In 2009, Atul Gawande’s New Yorker article on health care spending differences in two towns in Texas set the world on fire. It was a perfect example of how huge spending differences could occur without any differences in outcomes. To recap, he showed how there were cast differences in Medicare spending in McAllen and El Paso, Texas.
Today, a new study was published by Health Affairs that tried to see if these same differences were seen in the under-65 year old population. You have to remember that everyone over the age of 65 is covered by Medicare. Most people under 65, however, are covered by private insurance. Specifically, the authors wanted to see if the same differences were seen for patients covered by Blue Cross and Blue Shield of Texas. BCBS covers about 10% of the under-65 population in both counties. They then looked at the spending differences between Medicare and BCBS to see if the differences seen by Gawande held.
Let’s start with the Medicare population (I’m turning their data into charts for easier consumption):
Well, that’s pretty much what Gawande reported. Medicare spending per person was way higher in McAllen than El Paso. So far, no surprises.
The data on BCBS, however, is not what you’d expect:
Inpatient spending for McAllen was nowhere near as high, compared to El Paso, as it was for Medicare. Outpatient care spending was less. And overall spending was also slightly lower per person in McAllen than in El Paso.
Here’s the authors’ conclusions:
We have demonstrated that the sharp differences in the use of Medicare services between El Paso and McAllen, Texas, were not generally found in the population of Blue Cross and Blue Shield enrollees under age sixty-five in Hidalgo County (McAllen) and El Paso County. We considered several explanations for these patterns, including differences in prices, health, incomes, and other factors. Ultimately, we hypothesize that some part of the puzzle may be explained by private insurance companies and Medicare exhibiting very different interactions with local health care providers.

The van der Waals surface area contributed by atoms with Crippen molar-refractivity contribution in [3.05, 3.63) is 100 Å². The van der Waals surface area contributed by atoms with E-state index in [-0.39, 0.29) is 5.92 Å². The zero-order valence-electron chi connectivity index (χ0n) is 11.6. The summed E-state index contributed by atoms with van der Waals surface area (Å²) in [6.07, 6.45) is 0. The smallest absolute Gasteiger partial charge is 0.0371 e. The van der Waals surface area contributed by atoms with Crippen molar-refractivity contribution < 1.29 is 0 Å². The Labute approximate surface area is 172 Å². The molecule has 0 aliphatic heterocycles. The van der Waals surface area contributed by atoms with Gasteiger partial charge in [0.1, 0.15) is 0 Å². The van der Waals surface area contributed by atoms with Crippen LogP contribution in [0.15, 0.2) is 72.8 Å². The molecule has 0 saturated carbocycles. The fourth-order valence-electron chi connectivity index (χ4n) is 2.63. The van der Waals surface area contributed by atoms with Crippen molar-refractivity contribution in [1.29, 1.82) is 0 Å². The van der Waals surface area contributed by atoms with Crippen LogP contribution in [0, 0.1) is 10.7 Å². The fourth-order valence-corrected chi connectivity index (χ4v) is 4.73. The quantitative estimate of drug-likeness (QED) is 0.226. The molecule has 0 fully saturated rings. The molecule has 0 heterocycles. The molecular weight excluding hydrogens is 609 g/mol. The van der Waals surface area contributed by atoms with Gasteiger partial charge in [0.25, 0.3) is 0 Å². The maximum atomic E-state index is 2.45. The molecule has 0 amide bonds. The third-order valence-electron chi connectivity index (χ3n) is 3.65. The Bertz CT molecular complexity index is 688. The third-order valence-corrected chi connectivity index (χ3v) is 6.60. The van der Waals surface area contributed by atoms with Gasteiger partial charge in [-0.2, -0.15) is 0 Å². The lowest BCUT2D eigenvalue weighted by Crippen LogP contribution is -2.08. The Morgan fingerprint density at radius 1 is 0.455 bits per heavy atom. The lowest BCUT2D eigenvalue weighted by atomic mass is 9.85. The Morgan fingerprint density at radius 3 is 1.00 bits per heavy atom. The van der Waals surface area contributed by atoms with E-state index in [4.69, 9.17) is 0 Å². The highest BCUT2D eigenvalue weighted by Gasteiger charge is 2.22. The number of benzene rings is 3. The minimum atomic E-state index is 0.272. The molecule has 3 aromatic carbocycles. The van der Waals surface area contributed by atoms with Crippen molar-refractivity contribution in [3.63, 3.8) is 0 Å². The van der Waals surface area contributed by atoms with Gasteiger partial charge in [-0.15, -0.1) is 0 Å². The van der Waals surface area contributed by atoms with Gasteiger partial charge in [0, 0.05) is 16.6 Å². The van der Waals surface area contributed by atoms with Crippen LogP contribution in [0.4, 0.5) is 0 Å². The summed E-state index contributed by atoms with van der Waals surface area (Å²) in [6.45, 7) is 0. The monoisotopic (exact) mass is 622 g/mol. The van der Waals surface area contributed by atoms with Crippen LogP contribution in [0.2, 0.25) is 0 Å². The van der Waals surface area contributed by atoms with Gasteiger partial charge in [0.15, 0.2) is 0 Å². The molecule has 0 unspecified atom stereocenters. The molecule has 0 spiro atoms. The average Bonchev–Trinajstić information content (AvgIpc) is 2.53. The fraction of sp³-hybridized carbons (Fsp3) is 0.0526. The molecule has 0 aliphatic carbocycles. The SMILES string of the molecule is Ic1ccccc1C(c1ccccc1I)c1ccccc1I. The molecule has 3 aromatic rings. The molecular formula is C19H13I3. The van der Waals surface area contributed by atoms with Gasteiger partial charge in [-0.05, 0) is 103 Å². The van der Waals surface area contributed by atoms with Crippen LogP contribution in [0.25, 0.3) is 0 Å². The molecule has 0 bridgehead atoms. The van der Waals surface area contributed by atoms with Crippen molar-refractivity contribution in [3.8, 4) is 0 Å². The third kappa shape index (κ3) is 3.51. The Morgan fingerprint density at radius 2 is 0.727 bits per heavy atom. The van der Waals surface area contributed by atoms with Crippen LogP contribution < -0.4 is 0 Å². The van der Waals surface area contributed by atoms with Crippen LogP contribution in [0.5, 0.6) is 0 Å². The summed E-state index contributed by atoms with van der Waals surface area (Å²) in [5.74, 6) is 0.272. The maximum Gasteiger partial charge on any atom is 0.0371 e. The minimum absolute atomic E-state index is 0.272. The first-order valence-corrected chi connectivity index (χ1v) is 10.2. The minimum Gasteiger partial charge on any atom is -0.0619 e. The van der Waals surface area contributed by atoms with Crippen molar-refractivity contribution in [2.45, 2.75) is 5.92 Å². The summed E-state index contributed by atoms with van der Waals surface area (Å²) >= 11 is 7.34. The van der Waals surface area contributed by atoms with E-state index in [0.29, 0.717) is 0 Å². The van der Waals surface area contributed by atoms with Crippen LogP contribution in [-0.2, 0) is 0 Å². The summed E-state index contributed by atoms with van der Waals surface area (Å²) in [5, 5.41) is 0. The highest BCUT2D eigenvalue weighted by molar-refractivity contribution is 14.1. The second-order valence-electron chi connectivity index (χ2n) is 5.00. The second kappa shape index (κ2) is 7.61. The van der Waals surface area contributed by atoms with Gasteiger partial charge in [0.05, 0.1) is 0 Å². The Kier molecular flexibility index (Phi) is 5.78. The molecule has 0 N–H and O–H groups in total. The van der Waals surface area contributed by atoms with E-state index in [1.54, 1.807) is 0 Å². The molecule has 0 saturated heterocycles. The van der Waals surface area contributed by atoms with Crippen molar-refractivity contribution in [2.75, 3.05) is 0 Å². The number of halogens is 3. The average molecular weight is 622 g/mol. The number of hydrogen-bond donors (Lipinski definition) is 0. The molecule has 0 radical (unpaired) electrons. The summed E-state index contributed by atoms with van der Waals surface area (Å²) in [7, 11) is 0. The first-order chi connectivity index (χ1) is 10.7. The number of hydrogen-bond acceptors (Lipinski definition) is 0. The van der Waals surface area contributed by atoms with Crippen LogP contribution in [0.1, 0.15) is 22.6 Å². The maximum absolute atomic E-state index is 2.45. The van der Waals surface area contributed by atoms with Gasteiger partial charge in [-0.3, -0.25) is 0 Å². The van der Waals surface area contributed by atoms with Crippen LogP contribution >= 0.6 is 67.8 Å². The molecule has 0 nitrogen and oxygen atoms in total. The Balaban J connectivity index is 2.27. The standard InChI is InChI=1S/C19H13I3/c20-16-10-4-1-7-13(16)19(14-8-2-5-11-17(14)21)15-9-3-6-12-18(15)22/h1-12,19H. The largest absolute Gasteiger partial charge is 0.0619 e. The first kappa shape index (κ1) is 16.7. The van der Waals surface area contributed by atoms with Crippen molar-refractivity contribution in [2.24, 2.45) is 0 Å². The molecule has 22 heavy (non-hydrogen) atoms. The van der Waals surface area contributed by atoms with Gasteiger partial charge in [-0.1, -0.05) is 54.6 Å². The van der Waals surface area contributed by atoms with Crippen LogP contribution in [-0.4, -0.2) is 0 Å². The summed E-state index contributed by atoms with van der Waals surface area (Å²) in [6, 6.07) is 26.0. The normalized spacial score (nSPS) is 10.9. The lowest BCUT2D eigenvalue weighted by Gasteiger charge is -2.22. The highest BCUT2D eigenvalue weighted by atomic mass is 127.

I think there may be something to this. I’ve always argued that the problem Gawande uncovered in Texas was a provider problem. Doctors and hospitals are caring for patients in a more expensive way. In fact, I’ve argued many times that the largest segment of health system over-spending in the US is for actual care. So this should come as no surprise. The authors believe that private insurers are more capable of making it more difficult for doctors to practice this more expensive type of medicine. That may be the case.
I don’t think they are as good as some will think, however. Here’s one last chart I made from their manuscript data:
This is BCBS spending per person broken out by age. Yes, private insurance is better at holding down spending for young people, and middle age people. But, once we hit the crowd 50 and above (really 50-65, when Medicare takes over), spending in McAllen takes off.
What we may be seeing here is that pediatricians in the two areas aren’t that different. Maybe GPs and Ob/Gyns caring for people in their next 25 years aren’t that different. But – and this is critical – maybe those caring for the elderly, especially proceduralists and inpatient specialists, practice very differently. That would account for the differences, and would affect Medicare more than private insurance.
The authors take their results and say that maybe the same providers respond differently to private insurers than to Medicare. I think it may be that the more expensive providers spend more time dealing with Medicare than private insurance.
Regardless, providers are the problem, and we need to figure out how we can make them practice more cost-effectively.
UPDATE: I got a very nice email from one of the study authors. You can read his blogged thoughts on the study here.